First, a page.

He comes home from school thinking he played all day… but his parents and teachers know it wasn’t all mindless fun. He’s been learning-through-play all day. We all do. We absorb lessons through the play we engage in and the stories we expose ourselves to. We learn about life (and the afterlife) and about love and loss and relationships and reality through the play and stories of our lives. None of us are neutral to the stories we surround ourselves with, and so I’m wary of stories like The Good Place which deliver spoonfuls of untruth and mask the taste with comedy. 

But then again, maybe that’s only really dangerous if we’re watching TV mindlessly. Perhaps, for some, The Good Place is exactly the show they need to be watching. Perhaps if it’s more than mindless entertainment, it might cause people to stop and ask themselves how they might fare in the Great Hereafter. If their lives were being assessed, how would they stand? Does that thought make them nervous? If they were Eleanor, and all of a sudden there was a reckoning on their choices – what would they be ashamed of? What would they wish they had oriented their lives around?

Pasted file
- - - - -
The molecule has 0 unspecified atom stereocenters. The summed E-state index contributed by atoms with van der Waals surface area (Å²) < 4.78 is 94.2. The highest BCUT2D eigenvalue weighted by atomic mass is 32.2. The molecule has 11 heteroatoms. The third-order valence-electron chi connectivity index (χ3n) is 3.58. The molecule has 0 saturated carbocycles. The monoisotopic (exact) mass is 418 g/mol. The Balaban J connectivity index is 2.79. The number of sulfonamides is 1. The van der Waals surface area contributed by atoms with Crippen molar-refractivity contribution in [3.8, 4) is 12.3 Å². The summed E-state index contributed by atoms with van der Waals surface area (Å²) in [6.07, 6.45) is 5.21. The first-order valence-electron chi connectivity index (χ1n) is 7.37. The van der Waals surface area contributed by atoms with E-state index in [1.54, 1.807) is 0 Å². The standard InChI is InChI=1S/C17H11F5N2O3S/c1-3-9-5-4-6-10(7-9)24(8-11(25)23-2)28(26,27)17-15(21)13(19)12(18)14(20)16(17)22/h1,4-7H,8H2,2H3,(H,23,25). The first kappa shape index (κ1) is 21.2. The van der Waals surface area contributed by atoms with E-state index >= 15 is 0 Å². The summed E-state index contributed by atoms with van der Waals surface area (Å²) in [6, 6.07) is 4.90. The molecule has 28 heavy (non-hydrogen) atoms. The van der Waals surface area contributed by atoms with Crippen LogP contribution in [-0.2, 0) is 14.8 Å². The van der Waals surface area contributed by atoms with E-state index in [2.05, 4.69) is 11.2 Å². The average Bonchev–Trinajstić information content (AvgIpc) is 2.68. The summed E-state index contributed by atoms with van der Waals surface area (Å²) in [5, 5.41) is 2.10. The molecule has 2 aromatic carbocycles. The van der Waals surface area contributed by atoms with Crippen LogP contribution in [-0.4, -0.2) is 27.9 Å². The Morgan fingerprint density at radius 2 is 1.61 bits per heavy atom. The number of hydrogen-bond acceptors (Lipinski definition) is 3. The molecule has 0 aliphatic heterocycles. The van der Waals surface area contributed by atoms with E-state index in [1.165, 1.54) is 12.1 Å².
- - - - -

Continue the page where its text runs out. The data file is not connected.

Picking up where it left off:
Asking those kinds of questions is, I think, a rare and critically important thing. The writer of Ecclesiastes says that one of the excellent reasons people should go to funerals is because it forces them to think about eternity:

It is better to go to the house of mourning than to go to a house of feasting, for death is the destiny of everyone; the living should take this to heart. (Eccl 7:2)

And so maybe there’s an argument to be made that it is better to watch The Good Place than to watch…. So You Think You Can Dance, for example. For death is the destiny of everyone, and there is a real Good Place to come, and we the living, should certainly take this to heart.

The Good Place is not a show I really want to keep watching: I think the answers it gives are wrong. But maybe, just maybe, I should be excited about it because at the very least, it’s asking some of the right questions.


  • Amy Simpson, “Doing Good for All the Right Reasons”, devotional on Isaiah 64:6 in NIV Bible for Women (p 1024.)

 

Voting for Nero

Emperor Nero